The First Time Gardener: Plants Need Fertilizer!

It seems so obvious, and yet it can be a challenge for even an experienced gardener at times. Plants need nutrients. Most soils contain at least some of the necessary nutrients for plant growth, but sometimes there are deficiencies. The soil can lack nitrogen, phosphorus, or potassium – one of the essential nutrients. Sometimes we will see a deficiency of one of the less important nutrients (less important in that plants need smaller amounts), but that is not common.

You may think that a new garden won’t need fertilizer. That can be true, but not always. Some of our city soils are pretty depleted! In the Demo Garden right now, we have some good examples of plants that are healthy and plants that are hungry – they could use some more fertilizer.

Nitrogen Deficiency These are some cherry tomatoes that are in gallon pots. (They are for a youth gardening project I’ll be starting next week.) The potting soil doesn’t have fertilizer, and I haven’t been doing a good job of watering with fertilizer either. The plants have kind of a sickly yellow tinge to them. Some of the lower leaves also show some purple color. The yellow is indicative of nitrogen deficiency, and the purple indicates phosphorus deficiency. However, to clearly see the deficiency, let’s compare to a nice, healthy, dark green tomato plant.

Healthy Cherry TomatoesCan you see the difference? This is the row of cherry tomatoes, and we incorporated compost and a pound of an 11-15-9 granular fertilizer before planting. These plants are dark green, healthy, and growing well. They are not over-fertilized because they are setting fruit, but they certainly aren’t starving!

The other place we are seeing nutrient deficiencies is in our Family of 4 Garden. The reason for this is that we have had it continuously planted since the spring of 2008. This garden has hardly had a break! Because of that, it didn’t get very much compost this spring, nor has it had a full dose of fertilizer. Pepper deficiency Look at these peppers. Can you see the differences? The back two rows are nice and green, while the front two rows are small and yellowish. I fertilized the back rows almost 3 weeks ago, and they have really taken off. The front two rows were planted amongst the lettuce plants, and didn’t get fertilized until a week ago after the lettuce was harvested. They are starting to green up, but they are still behind.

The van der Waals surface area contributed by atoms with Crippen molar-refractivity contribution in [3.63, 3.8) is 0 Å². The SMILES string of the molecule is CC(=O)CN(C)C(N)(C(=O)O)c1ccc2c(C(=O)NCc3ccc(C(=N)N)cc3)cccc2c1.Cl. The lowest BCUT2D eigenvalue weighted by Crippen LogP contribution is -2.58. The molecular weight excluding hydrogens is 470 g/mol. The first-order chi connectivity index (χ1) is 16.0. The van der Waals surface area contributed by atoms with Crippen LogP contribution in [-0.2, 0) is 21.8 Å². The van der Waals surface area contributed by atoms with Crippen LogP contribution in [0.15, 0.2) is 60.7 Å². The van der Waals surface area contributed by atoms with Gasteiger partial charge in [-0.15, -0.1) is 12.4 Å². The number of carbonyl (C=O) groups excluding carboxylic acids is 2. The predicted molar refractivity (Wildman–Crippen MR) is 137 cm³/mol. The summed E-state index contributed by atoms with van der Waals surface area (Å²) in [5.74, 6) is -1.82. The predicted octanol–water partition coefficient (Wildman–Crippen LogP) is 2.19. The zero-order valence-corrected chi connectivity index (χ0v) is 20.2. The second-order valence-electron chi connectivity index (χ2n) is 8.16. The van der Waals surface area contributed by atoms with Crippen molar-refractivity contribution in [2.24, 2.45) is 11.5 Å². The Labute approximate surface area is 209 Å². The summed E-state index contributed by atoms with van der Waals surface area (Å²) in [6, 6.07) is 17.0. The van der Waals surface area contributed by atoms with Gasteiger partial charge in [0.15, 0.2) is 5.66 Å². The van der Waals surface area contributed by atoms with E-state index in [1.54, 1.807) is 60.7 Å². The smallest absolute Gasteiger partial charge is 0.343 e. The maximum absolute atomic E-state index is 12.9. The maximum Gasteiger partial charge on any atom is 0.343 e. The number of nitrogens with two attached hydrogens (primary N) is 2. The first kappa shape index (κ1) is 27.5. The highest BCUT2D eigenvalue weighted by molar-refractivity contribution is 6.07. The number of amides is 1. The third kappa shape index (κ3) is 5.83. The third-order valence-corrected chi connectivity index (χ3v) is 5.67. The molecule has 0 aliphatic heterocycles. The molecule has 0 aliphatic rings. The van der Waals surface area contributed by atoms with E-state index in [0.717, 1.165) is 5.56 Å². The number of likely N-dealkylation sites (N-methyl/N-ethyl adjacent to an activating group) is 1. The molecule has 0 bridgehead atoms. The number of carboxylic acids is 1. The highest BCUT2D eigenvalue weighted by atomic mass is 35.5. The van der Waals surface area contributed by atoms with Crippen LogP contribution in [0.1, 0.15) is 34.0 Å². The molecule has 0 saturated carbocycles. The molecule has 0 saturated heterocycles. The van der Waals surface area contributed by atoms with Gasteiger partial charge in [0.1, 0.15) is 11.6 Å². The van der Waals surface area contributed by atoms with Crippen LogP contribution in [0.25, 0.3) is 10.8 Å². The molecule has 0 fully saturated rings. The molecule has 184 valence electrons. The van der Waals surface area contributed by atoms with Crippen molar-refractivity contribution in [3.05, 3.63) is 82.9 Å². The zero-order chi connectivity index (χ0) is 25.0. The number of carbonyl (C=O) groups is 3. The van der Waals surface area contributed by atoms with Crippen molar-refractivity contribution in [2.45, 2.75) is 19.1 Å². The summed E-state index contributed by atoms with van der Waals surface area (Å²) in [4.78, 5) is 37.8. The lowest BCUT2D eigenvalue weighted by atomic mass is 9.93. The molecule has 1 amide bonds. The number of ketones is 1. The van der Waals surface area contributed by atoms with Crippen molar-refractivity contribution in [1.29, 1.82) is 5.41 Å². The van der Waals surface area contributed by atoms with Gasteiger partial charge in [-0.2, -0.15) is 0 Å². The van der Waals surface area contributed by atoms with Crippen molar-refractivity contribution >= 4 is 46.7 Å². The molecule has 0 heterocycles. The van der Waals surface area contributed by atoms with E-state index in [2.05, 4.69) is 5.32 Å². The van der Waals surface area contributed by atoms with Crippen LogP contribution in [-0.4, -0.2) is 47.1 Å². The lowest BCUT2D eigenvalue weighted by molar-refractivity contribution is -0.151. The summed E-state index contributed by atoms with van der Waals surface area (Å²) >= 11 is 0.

FoF Tomatoes The tomatoes in the Family of 4 Garden are also a little bit yellow. They just haven’t been growing as well as the other tomatoes in the Demo Garden. This is a good example of the dangers of interplanting different crops. Undoubtedly these plants need some additional fertilizer. However, cabbage plants are a notoriously heavy nitrogen feeder. They are probably using a lot of the available nitrogen, depriving the tomatoes!

The best solution to deficiencies like these is to sidedress a granular fertilizer (either synthetic or organic) around the plants. Don’t use too much, or you’ll burn the plants! I’ll probably use about 1/6 pound in the  4 x 4 tomato area. You can also use a water soluble fertilizer if you prefer. Topdressing with an inch or two of compost can also help provide additional nutrients.

I’d better go fertilize before I forget!

About Rebecca

I'm a Horticulture Educator with Sedgwick County Extension, a branch of K-State Research and Extension, located in Wichita, KS. I teach about fruits, vegetables, and herbs.

Posted on June 11, 2009, in Around the Garden, Family of 4 Garden, Plant Problems & Diseases, The First Time Gardener and tagged , , , . Bookmark the permalink. 3 Comments.

  1. Most of the fertilizers these days are somewhat killer to plants. Instead of helping them out, they do it the other way. Anyway, your post is a good one and i would like to read more of them. 🙂 Try to discover more about zeolite!

  2. Thank you Rebecca. I utilized one of your photos to illustrate a healthy row of plants in a Power Point about phosphorous deficiency.

  1. Pingback: The First-Time Gardener: A Round-Up of Posts « The Demo Garden Blog

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